After the assessment was complete, I thought about how I might share the diagnosis with Mr. Murphy. I knew that he might not think grief was a word that could be used for anything short of the experience of a death. I thought of how I might explain the idea of a permanent loss, and that Corey, because of his young age, could not know that Ms. Morales was still alive but not there. I also thought about how there had not been a planful transition from Ms. Morales’ home to the Murphys’ home, which had there been, could have avoided so much of this harm and psychological suffering. I explored all of these ideas and thought about Corey’s experience together with Mr. Murphy. I described to him how child–parent psychotherapy (Lieberman et al., 2003, 2015) could support Corey and his grandfather to understand what has happened and is happening for both of them and to think about all the feelings and behaviors that arise for Corey given his tremendous loss. Mr. Murphy agreed to start therapy and began to open his perspective to the possibility that Corey was not mean or spoiled, but perhaps in deep mourning over the loss of his beloved foster mother.
Reflections on the System
The science of early childhood and its underlying neurobiology affirms that the development of attachment is the primary developmental task of infancy and sets the stage for all subsequent developmental milestones. This knowledge base, established across decades of research and known deeply in the hearts of generations of families and communities who provide care to the babies they love, is unequivocal about the precious development needs of young children. With this in mind, it is more than clear the impact of a sudden move on a child made with only adult timelines in mind, instead of a transition that holds the young child’s needs as primary and develops bridges of care coordination from one loving relationship to the next. Corey’s experience of relationship disruption and subsequent complicated grief exemplifies missed opportunities and avoidable harm. Had a thoughtful developmentally informed transition plan (see Box 1) been implemented between his long-term foster caregiver and loving grandparents, Corey’s mental health and development likely would not have been compromised.
Box 1. A Developmentally Sensitive Transition Plan for Corey
The emotional harm Corey experienced secondary to the abrupt, traumatic removal from his foster mother could have been mitigated with a thoughtful, developmentally sensitive, planful transition. A planful transition means that those responsible for the child’s well-being (e.g., child welfare, foster parents, judge, attorneys, and kinship caregivers) work together to ensure that the child’s move from one caregiving situation to another is smooth and takes into account the child’s developmental level and current attachment relationships (Zeanah, 2022). Many times, systems try to rush or omit these transitions altogether, and while there is no formula or magic algorithm, here we provide the steps of a planful transition that we wish Corey, his foster mother, and his grandparents could have all experienced.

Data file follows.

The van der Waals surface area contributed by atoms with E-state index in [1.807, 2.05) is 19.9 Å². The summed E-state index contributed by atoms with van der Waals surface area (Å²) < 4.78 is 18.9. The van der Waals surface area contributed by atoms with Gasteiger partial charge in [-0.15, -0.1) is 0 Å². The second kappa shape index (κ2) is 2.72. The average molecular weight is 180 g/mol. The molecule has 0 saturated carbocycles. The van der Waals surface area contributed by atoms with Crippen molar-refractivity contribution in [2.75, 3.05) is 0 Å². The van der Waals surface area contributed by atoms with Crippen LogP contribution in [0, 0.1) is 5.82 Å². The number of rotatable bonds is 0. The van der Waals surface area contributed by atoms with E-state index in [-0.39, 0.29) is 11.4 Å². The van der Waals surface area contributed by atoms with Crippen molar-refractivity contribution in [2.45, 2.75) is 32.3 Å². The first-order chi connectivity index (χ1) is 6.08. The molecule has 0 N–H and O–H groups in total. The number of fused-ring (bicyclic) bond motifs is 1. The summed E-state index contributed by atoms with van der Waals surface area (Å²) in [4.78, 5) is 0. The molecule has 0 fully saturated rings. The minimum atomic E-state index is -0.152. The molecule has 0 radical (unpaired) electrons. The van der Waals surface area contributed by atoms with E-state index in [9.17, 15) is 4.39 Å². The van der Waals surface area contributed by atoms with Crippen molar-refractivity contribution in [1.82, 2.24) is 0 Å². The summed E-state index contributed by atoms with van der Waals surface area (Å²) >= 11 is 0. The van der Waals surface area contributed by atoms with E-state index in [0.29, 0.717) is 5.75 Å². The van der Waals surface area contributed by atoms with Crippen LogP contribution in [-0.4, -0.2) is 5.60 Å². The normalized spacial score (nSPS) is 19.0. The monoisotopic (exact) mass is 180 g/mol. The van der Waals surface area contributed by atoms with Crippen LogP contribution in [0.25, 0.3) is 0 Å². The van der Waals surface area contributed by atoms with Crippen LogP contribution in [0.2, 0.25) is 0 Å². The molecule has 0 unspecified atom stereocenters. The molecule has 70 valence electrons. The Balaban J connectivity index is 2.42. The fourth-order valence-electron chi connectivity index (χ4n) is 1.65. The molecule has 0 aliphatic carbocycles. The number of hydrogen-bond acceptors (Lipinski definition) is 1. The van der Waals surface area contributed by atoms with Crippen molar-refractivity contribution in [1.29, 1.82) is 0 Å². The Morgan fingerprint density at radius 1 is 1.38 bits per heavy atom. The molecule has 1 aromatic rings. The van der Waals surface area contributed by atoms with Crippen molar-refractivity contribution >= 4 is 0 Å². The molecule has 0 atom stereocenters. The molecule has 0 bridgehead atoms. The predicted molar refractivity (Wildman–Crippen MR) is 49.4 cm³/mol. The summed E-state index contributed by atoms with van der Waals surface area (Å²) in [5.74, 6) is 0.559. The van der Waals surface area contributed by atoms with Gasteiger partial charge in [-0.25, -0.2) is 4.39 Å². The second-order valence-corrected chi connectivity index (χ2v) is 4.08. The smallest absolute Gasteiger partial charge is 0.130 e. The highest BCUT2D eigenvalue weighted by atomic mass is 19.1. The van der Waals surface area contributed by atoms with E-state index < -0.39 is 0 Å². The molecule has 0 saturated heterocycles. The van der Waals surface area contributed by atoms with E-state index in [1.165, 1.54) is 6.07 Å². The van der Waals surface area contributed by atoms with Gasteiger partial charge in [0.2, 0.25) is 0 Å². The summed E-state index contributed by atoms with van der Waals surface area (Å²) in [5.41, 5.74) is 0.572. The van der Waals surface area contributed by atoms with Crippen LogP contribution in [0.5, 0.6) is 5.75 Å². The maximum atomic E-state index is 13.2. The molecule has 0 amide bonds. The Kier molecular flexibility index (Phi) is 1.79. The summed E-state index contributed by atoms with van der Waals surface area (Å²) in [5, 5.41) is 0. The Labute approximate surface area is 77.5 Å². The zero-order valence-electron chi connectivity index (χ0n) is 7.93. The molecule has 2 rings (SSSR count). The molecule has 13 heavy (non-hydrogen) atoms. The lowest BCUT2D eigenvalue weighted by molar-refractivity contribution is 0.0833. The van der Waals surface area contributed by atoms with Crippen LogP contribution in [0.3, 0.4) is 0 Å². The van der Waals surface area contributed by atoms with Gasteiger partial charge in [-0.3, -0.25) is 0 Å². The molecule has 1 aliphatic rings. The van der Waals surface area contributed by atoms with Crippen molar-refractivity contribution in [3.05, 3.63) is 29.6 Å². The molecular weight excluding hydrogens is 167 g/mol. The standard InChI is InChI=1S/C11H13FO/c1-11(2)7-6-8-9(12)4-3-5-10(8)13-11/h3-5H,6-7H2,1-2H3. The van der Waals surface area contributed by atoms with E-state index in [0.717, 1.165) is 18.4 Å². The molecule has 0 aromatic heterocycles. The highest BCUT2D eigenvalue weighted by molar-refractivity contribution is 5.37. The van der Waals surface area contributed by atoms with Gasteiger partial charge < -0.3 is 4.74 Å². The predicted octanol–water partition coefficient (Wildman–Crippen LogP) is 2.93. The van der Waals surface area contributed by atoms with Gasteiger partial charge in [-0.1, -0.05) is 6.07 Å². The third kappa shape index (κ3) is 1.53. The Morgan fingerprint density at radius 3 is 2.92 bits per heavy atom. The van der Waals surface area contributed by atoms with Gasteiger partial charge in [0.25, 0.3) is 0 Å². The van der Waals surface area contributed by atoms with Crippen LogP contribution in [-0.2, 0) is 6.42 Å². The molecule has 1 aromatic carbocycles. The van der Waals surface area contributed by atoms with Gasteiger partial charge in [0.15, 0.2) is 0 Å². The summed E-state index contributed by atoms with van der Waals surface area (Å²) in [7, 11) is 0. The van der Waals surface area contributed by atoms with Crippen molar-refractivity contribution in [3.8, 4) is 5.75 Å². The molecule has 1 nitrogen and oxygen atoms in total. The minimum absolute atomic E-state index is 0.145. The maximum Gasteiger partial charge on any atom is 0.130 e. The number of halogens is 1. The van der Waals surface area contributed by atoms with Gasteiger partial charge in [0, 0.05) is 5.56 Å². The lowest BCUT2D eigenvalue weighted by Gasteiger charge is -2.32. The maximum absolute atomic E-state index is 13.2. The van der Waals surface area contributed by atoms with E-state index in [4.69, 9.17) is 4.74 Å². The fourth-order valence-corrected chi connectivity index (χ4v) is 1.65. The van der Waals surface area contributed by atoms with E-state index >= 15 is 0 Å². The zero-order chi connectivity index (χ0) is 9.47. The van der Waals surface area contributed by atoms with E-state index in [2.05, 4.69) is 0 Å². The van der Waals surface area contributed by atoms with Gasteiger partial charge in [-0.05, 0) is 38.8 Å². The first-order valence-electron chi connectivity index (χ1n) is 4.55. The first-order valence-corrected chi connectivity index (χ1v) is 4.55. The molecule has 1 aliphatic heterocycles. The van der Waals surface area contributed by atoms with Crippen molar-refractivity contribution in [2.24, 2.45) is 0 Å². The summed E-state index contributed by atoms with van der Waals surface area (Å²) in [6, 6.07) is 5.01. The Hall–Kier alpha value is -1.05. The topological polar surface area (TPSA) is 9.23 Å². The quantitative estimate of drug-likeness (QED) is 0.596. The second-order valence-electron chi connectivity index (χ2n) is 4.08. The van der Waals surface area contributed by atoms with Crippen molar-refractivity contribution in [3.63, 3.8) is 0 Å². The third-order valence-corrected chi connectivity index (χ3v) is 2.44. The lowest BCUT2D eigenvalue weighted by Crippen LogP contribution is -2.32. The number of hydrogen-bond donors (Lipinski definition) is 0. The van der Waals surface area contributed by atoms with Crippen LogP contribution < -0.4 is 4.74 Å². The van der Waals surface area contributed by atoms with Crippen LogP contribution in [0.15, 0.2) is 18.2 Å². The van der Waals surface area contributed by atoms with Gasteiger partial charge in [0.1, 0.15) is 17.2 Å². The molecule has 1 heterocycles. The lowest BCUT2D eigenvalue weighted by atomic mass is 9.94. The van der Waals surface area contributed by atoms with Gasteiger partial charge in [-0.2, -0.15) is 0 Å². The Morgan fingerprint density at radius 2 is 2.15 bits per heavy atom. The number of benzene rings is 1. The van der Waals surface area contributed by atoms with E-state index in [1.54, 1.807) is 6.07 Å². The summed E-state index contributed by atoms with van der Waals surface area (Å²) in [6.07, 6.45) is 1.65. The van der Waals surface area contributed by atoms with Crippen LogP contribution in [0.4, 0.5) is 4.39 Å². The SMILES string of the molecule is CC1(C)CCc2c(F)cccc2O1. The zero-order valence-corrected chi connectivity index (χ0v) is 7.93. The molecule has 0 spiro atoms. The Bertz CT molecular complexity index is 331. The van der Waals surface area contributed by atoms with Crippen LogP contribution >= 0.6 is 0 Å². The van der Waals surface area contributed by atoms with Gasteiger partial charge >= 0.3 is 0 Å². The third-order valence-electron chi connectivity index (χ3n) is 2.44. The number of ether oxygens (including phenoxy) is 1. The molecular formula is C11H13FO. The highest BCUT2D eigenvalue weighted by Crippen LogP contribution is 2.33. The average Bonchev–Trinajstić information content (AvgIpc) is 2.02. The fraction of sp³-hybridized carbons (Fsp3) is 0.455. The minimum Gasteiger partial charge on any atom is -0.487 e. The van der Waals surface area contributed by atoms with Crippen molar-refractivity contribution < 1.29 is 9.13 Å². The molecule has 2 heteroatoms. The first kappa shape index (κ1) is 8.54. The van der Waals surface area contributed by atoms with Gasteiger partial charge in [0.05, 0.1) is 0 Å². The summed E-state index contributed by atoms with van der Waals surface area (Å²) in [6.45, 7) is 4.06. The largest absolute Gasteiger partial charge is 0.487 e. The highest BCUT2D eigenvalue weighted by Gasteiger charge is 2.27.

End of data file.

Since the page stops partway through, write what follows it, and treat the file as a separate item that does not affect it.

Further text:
This plan highlights and honors the primacy of Corey’s attachment needs; respects his foster mother’s need to say goodbye and impart all of her firsthand knowledge of Corey’s personality, his likes, dislikes, and sensitivities; and warmly welcomes in his grandparents who, although eager to offer their love, are unknown to Corey at the start of the transition plan. Our explicit goal is to allow time and sufficient contact for Corey to develop an attachment relationship with his grandfather prior to the move rather than just disrupting his current attachment relationship with his foster mother. This transition plan occurs over the course of approximately 6–8 weeks and may be slowed down or sped up based on how Corey responds. A crucial part of any planful transition is to watch how the infant or young child copes with the changes, especially in terms of any disruptions to eating, sleeping, and mood. In addition to the following plan, in a more perfect universe, at the point of placement into foster care, a concurrent plan of adoption by kin (i.e., grandparents) would have been indicated and regular visits with Corey and his grandparents would have started shortly after his initial placement in care so that he would have been developing a relationship with them all along.
1. Phone call between Ms. Morales and the Murphys to introduce each other, for the Murphys to begin to hear about Corey, and for Ms. Morales to gain an understanding of to whom Corey will be going.
2. Begin 2–3x weekly home visits by Corey’s grandfather (and grandmother, if possible) in Ms. Morales’ home. This setting is chosen because it is the most familiar and comfortable setting for Corey. All caregivers are present with Corey for the 2-hour home visit. Corey is provided a developmentally appropriate narrative of who the grandparents are (e.g., “This is Grampy. He is here to play with you and to get to know you.”). They discuss that Corey will spend some time with his grandfather over the coming weeks.